Wei continually strives to produce the best research and publish it in the best journals. According to Scopus, he has published 75 peer-reviewed research articles that have been collectively cited more than 4,100 times—leading to an h-index of 29. He currently holds a Natural Sciences and Engineering Research Council (NSERC) Discovery Grant valued at $51,000 per year for five years, representing a 60 per cent increase from his previous Discovery Grant. In addition, he was asked to serve on the Biological Systems and Functions Evaluation group for a three-year term, ending in 2019. He also serves as an associate editor of the European Journal of Plant Pathology and, in 2015, he was elected the Rawson Professor in Biology by his colleagues—an honour bestowed in recognition of contributions by a senior faculty member in the department.

Dr. Jeanette Lynes (PhD)
Professor, Department of English
Distinguished Scholar/Artist Research Award

Dr. Jeanette Lynes (PhD) is described as a scholar who has demonstrated “outstanding productivity” at USask since being appointed as a professor of English and as the inaugural director of the MFA in Writing program in 2011. She has a well-established national reputation as a writer, evidenced not only by her published record as a poet, novelist and essayist but in her mentoring of other writers, her presence at readings and literary festivals, her numerous writing awards and her ability to network with writing communities. Lynes—who has been “prodigiously successful” in building the MFA in Writing program from the ground up—has personally assumed direct supervision of 42 students; 33 students have successfully completed the program, while nine supervisions are ongoing.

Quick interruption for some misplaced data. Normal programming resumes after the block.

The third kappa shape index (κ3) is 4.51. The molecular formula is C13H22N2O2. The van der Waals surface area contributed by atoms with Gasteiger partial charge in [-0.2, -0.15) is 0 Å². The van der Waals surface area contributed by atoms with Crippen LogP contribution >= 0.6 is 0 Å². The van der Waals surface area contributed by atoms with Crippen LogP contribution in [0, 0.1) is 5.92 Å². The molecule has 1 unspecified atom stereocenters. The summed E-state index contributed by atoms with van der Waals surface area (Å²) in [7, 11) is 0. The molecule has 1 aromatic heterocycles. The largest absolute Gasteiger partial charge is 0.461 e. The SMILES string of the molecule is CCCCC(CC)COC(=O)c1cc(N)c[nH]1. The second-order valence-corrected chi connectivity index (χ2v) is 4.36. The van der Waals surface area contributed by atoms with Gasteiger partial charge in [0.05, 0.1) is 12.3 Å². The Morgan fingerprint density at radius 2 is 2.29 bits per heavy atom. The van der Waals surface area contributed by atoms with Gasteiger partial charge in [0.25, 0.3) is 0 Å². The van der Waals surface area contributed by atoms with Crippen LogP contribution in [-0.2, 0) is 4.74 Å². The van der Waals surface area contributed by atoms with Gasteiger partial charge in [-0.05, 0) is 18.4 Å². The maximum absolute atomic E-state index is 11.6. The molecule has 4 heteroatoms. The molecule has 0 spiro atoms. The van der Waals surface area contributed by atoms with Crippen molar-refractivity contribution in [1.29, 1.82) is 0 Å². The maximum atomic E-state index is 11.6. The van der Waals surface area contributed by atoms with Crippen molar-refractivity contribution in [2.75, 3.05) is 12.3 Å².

Since 2011, Lynes has authored or edited four books. Archive of the Undressed (2012), her sixth volume of poems, was shortlisted for two Saskatchewan Book Awards. Bedlam Cowslip: The John Clare Poems (2015), her seventh volume of poems, was also shortlisted for two Saskatchewan Book Awards, winning the Saskatchewan Arts Board Poetry Award. Where the Nights are Twice as Long: Love Letters of Canadian Poets (2015), an anthology co-edited with David Eso, was highlighted on several non-fiction book-of-the-year lists. The Small Things That End the World (2018), her second novel, was shortlisted for three Saskatchewan Book Awards, winning the Muslims for Peace and Justice Fiction Award.

During the same time period, Lynes’ work included three book chapters and more than 30 publications in a variety of genres—including poems, essays, reviews and reports—in scholarly journals, magazines and anthologies. Lynes has been the recipient of numerous awards, including a YWCA Women of Distinction Award in the Arts, Culture and Heritage category in 2016. Earlier this fall she was named the winner of the 2019 Constance Rooke Creative Non-fiction Prize, a literary award presented by The Malahat Review.


This story aligns with the following Think Big – Be Bold: Arts and Science 2025 plan goals:

  Diversity and Equity in Faculty and Staff
  Excellence in RSAW